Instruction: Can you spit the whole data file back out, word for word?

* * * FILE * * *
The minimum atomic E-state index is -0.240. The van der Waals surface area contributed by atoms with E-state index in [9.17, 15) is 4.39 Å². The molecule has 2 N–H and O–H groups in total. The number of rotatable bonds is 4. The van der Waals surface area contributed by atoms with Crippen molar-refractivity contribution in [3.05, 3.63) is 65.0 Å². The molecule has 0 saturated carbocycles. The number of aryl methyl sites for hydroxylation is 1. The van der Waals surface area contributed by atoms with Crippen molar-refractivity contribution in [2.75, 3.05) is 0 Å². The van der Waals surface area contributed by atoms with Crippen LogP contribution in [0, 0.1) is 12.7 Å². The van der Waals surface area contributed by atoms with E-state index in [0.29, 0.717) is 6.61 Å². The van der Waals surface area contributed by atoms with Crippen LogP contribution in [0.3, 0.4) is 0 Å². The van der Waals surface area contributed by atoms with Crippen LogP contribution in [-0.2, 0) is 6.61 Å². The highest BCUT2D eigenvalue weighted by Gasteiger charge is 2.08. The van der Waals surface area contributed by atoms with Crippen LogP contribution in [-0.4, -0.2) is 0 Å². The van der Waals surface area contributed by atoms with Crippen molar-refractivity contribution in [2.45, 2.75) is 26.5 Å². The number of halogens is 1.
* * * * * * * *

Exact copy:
The minimum atomic E-state index is -0.240. The van der Waals surface area contributed by atoms with E-state index in [9.17, 15) is 4.39 Å². The molecule has 2 N–H and O–H groups in total. The number of rotatable bonds is 4. The van der Waals surface area contributed by atoms with Crippen molar-refractivity contribution in [3.05, 3.63) is 65.0 Å². The molecule has 0 saturated carbocycles. The number of aryl methyl sites for hydroxylation is 1. The van der Waals surface area contributed by atoms with Crippen molar-refractivity contribution in [2.75, 3.05) is 0 Å². The van der Waals surface area contributed by atoms with Crippen LogP contribution in [0, 0.1) is 12.7 Å². The van der Waals surface area contributed by atoms with E-state index in [0.29, 0.717) is 6.61 Å². The van der Waals surface area contributed by atoms with Crippen LogP contribution in [0.3, 0.4) is 0 Å². The van der Waals surface area contributed by atoms with Crippen LogP contribution in [-0.2, 0) is 6.61 Å². The highest BCUT2D eigenvalue weighted by Gasteiger charge is 2.08. The van der Waals surface area contributed by atoms with Crippen LogP contribution in [-0.4, -0.2) is 0 Å². The van der Waals surface area contributed by atoms with Crippen molar-refractivity contribution in [2.45, 2.75) is 26.5 Å². The number of halogens is 1.